a) a lord Somebodyoranother. Lord Levy comes to mind but I'm not sure. Name might just be coming to mind becuase he's been in the news a lot recently

and

b) lots

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27th Mar 2007 16:46

Crikey!!!
Stone the crows, I hit a raw nerve there didn't I? Just been sacked, wife run off, or bad day at the office? And at 23:48pm - even sadder than me. On a serious point, yes it does make me feel better because truly the only way to deal with big organisations is to make their life as much of a trudge as they make yours and then hopefully all those p'd off staff will report back to their managers and say hang on perhaps we have lost the plot with these scripts, call centres and security procedures. I'm probably getting a bit old and cynical but my actions are just borne out of frustration with modern "customer services" and push button procedures. I am old school insofar as I always return calls immediately, clients always get through to a partner, we have no waiting music or push buttons and we bend over backwards to make our clients lives easier. And it works! I can not count the number who say its good to speak to a human being who understands their problem. People even thank me for returning their call immediately - usually with an incredulous tone. But I thought that's what we were supposed to do isn't it?

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28th Mar 2007 12:28

Apology
OK sorry Mike - probably you and I should grow up a bit. It wasn't meant to be a rant. It was just support for the observation of the original posting which was pretty much shouted down by the first three comments.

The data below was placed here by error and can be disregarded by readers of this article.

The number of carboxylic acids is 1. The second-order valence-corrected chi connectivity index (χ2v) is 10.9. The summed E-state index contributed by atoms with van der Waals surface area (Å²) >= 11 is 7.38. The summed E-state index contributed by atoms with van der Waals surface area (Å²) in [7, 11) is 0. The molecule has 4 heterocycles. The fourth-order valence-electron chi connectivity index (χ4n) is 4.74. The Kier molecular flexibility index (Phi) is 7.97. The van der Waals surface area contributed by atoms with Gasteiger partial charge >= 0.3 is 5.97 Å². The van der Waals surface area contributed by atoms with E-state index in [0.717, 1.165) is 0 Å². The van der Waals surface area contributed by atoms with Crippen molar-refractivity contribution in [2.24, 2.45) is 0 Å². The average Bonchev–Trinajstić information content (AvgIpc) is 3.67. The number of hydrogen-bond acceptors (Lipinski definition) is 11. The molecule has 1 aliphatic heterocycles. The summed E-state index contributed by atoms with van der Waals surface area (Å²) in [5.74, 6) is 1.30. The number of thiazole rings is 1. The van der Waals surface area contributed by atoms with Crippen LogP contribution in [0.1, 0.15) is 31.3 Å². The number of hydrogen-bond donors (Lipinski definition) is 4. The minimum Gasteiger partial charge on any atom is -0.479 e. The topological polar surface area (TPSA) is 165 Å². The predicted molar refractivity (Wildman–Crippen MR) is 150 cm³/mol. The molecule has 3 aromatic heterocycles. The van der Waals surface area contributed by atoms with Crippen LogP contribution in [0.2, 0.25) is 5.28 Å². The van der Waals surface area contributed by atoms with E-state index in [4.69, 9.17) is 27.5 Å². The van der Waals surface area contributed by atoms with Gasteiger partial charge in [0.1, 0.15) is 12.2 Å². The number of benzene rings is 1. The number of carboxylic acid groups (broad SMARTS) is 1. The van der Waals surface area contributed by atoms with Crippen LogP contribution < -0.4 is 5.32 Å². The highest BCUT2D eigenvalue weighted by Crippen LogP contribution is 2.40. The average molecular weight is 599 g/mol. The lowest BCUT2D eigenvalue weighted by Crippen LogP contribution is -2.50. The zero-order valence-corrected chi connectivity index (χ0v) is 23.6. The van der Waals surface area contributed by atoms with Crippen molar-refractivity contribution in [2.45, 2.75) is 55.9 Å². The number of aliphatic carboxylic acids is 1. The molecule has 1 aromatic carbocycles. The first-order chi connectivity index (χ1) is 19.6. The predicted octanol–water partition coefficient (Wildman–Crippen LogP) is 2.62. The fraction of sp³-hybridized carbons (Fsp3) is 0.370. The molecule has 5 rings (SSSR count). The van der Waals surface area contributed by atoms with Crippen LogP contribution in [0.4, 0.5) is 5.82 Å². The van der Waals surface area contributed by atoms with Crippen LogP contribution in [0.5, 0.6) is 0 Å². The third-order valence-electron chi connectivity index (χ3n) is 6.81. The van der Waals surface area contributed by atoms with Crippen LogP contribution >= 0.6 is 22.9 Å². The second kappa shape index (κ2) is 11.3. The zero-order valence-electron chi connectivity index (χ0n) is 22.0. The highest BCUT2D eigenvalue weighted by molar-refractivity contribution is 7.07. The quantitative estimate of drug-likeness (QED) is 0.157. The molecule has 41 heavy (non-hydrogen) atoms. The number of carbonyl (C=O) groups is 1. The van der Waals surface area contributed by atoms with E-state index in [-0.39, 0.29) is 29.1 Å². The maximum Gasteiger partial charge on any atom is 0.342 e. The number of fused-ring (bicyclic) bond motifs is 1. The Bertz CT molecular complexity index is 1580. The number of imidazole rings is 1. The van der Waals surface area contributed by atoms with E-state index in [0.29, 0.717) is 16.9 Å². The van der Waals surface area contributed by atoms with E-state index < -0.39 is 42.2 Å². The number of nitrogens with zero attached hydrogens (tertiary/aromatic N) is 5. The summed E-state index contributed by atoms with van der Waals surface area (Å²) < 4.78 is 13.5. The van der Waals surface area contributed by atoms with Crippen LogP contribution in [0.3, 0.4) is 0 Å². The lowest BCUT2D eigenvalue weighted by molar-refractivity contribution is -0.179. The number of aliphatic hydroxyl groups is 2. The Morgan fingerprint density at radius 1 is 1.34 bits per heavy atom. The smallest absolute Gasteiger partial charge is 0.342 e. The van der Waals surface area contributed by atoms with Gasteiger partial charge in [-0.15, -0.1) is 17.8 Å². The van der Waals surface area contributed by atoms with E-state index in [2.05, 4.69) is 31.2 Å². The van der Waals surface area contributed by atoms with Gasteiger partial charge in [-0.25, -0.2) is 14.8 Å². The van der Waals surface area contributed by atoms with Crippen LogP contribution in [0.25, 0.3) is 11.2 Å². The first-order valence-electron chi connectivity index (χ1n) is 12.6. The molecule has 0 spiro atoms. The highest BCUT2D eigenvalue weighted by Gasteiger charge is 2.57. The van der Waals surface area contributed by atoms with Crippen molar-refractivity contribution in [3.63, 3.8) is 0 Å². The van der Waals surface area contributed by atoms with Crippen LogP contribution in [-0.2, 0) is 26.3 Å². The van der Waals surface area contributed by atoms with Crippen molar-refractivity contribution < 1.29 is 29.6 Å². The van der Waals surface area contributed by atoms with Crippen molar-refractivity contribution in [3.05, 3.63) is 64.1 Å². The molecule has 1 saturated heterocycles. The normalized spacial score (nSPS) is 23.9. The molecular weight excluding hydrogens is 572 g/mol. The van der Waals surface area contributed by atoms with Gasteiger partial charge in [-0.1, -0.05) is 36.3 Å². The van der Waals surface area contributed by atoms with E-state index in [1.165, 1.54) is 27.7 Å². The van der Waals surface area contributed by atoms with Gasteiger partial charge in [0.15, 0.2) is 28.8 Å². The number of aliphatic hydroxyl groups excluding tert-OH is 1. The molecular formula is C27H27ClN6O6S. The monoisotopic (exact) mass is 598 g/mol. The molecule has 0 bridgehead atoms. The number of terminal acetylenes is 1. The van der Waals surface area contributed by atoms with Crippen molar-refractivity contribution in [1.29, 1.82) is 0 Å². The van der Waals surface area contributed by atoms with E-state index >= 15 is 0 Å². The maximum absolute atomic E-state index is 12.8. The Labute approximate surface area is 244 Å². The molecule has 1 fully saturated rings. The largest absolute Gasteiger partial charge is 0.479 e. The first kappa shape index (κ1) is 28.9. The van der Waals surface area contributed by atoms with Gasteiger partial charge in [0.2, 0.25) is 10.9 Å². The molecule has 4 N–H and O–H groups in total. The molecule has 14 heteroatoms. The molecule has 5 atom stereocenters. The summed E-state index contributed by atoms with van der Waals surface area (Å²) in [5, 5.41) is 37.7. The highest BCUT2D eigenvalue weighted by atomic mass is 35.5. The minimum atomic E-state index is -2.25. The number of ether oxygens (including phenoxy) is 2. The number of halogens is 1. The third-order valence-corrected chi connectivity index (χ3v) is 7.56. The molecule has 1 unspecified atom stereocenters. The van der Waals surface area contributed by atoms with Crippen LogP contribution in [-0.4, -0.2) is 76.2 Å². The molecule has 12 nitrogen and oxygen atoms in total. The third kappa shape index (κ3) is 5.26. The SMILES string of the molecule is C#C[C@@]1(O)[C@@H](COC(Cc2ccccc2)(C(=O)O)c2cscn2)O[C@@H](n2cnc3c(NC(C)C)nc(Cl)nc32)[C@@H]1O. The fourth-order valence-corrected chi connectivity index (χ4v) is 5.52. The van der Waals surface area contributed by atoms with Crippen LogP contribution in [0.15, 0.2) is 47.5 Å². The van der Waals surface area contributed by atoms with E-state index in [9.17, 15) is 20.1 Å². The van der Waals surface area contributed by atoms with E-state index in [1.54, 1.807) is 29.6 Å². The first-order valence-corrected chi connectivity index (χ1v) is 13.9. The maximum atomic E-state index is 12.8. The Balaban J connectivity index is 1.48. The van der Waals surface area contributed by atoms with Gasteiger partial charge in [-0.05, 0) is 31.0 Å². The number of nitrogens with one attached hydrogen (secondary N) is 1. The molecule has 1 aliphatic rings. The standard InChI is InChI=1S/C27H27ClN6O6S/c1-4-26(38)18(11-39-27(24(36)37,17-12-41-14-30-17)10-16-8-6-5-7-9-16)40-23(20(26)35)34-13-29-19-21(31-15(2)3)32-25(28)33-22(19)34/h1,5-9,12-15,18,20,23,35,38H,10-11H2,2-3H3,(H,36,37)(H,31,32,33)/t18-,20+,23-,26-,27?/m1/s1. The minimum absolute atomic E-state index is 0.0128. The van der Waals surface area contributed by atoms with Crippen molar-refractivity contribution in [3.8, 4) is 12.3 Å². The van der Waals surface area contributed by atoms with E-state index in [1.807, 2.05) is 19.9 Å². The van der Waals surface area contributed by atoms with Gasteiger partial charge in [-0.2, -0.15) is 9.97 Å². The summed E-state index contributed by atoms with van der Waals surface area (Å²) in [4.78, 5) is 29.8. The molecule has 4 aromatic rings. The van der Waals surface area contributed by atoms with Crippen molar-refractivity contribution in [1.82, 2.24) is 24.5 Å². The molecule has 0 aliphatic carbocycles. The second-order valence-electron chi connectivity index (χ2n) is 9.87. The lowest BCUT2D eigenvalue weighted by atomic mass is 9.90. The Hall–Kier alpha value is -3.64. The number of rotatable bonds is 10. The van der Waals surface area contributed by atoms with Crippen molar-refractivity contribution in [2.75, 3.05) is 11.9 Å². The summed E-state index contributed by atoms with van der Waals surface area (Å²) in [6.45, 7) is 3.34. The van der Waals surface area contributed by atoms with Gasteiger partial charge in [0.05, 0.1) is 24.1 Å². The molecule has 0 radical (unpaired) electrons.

The bottom line is that I love my job and would do exactly the same all over again. But I sometimes "lose it" through the sheer frustration and feeling that I am swimming through treacle dealing with big organisations, be they HMRC, insurers, bankers or even my own Institute. But yes it is unprofessional to let that boil over.

I take the point also that my beligerence (is that how you spell it?) will not help the client anyway as my "black mark" could be held against clients should I ever need to negotiate with HMRC. So I will take the advice to smile before dialling and accept that the person on the other end of the phone is as p'd off as I am.

I don't know what the answer is - I suppose I should be grateful that I am my own boss and work in an environment small enough to be nimble and flexible and not be bound by scripts and procedure.

But doesn't it just make you mad???!!!

All the best.

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28th Mar 2007 13:41

this is the world we live in
I read all the comments and agree wiht most of them (except for the bad language- why does everyone has to swear these days ???

With HMRC as with accountants there are good ones and bad ones. At the end of day one must rembember that we are the clients representatives and should to the best we can for them but we are all humans and prone to bad moods, bad days and sometimes it boils over. I have lost my temper more than a few times wiht the tax credits helpline and the bunch of seemingly incompetents fools working there....
But we have a policy in the office is that whatever kind of day we are having when our phone/extansion rings, we have to answer the phone with a smile on our face. It does work...

As the saying goes, you attract far more bees with honey that vinegar...

My fellow team members at the office know well when to stay clear from me. This is usually after I have had to deal with someone at HMRC or other government departments with the common sense of a dimwit, as no idea apart from what they read on their screens and sometimes makes me wonder if ordinary human beings have been replaced by robots who can't thnk for themselves...

So good luck to the human race. We are a pretty sad bunch really but some of us live in hope and still find things to smile about...